# JaeHyoLee's solution

## to Word Count in the Lua Track

Published at Jul 13 2018 · 2 comments
Instructions
Test suite
Solution

#### Note:

This solution was written on an old version of Exercism. The tests below might not correspond to the solution code, and the exercise may have changed since this code was written.

Given a phrase, count the occurrences of each word in that phrase.

For example for the input `"olly olly in come free"`

``````olly: 2
in: 1
come: 1
free: 1
``````

## Running the tests

To run the tests, run the command `busted` from within the exercise directory.

## Further information

For more detailed information about the Lua track, including how to get help if you're having trouble, please visit the exercism.io Lua language page.

## Source

This is a classic toy problem, but we were reminded of it by seeing it in the Go Tour.

## Submitting Incomplete Solutions

It's possible to submit an incomplete solution so you can see how others have completed the exercise.

### word-count_spec.lua

``````local word_count = require('word-count').word_count

describe('word-count', function()
it('counts one word', function()
local result = word_count('word')
local expected = { word = 1 }
assert.are.same(expected, result)
end)

it('counts one of each', function()
local result = word_count('one of each')
local expected = { one = 1, of = 1, each = 1 }
assert.are.same(expected, result)
end)

it('counts multiple occurrences', function()
local result = word_count('one fish two fish red fish blue fish')
local expected = { one = 1, fish = 4, two = 1, red = 1, blue = 1 }
assert.are.same(expected, result)
end)

it('ignores punctuation', function()
local result = word_count('car : carpet as java : javascript!!&@\$%^&')
local expected = { car = 1, carpet = 1, as = 1, java = 1, javascript = 1 }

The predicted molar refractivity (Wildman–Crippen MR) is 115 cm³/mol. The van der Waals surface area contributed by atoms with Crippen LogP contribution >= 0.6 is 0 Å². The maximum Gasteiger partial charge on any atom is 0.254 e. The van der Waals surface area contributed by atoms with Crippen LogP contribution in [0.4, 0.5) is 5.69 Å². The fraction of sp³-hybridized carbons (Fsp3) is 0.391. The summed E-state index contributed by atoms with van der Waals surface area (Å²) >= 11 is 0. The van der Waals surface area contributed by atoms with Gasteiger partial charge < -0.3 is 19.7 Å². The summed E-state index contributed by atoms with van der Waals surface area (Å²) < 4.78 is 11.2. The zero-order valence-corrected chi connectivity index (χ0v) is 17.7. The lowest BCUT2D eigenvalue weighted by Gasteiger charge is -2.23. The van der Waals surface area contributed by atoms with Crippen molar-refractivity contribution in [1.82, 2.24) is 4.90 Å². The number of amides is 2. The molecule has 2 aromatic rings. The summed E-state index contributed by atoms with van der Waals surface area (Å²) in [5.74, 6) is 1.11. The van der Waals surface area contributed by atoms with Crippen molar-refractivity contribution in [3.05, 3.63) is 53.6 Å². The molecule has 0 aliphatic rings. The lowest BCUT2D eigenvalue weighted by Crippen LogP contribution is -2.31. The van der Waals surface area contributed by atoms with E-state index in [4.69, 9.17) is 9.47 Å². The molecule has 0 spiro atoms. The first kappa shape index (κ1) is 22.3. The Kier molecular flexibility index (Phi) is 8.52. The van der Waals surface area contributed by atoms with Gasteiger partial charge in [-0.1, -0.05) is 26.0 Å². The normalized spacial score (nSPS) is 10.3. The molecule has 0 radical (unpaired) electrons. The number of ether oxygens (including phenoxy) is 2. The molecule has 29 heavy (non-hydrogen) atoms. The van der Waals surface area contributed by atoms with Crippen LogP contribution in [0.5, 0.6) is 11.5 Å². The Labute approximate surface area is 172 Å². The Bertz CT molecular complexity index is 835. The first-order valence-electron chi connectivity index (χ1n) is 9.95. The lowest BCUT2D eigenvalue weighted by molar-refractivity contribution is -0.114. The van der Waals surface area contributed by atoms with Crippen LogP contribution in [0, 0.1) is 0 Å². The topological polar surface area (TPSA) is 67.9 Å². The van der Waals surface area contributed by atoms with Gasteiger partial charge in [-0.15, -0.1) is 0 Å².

assert.are.same(expected, result)
end)

it('includes numbers', function()
local result = word_count('testing, 1, 2 testing')
local expected = { testing = 2, ['1'] = 1, ['2'] = 1 }
assert.are.same(expected, result)
end)

it('normalizes case', function()
local result = word_count('go Go GO')
local expected = { go = 3 }
assert.are.same(expected, result)
end)
end)``````
``````local function update_result(word_table, word_normalized_table, new_word)
if type(word_table[new_word]) ~= 'nil' then   -- if original word exists either in the table or normalized metatable
if type(word_table[new_word]) == 'number' then  -- increase count if the word already exists
word_table[new_word] = word_table[new_word] + 1
else -- if it does not exist then look into metatable and get the key (word) and increase that word count
word_table[word_normalized_table[new_word:lower()]] = word_table[word_normalized_table[new_word:lower()]] + 1
end
elseif type(word_table[new_word:lower()]) ~= 'nil' then  -- normalized word exists either in the table or normalized metatable
word_table[word_normalized_table[new_word:lower()]] = word_table[word_normalized_table[new_word:lower()]] + 1
else -- register word in both original and normalized metatable if it is the first time
word_table[new_word] = 1
word_normalized_table[new_word:lower()] = new_word
end
end

return {
word_count = function (source)
local word_table = {}
local word_normalized_table = {}
setmetatable(word_table, {__index = word_normalized_table})

for new_word in source:gmatch("%w+") do
update_result(word_table, word_normalized_table, new_word)
end
return word_table
end
}`````` Solution Author
commented over 4 years ago

I may misunderstood the last test in spec file. 'normalizes case' I thought it supposed to treat all mixed lower and upper case letters as same and it should be the first word in the test string. so in my solution it will give different answer for the following case. 'go Go GO' -> go = 3 'Go go GO' -> Go = 3 (since the Go is the first 'go' in the test array) Now I figured out by looking at others' solution.. that 'normalizes case' means all lower case.. so 'Go GO GO' should be go = 3 (at least.. I figured out how to use metatable and method.. though :-)) Neat solution! But you're right, you only need to make everything lower case :)

### What can you learn from this solution?

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Here are some questions to help you reflect on this solution and learn the most from it.

• What compromises have been made?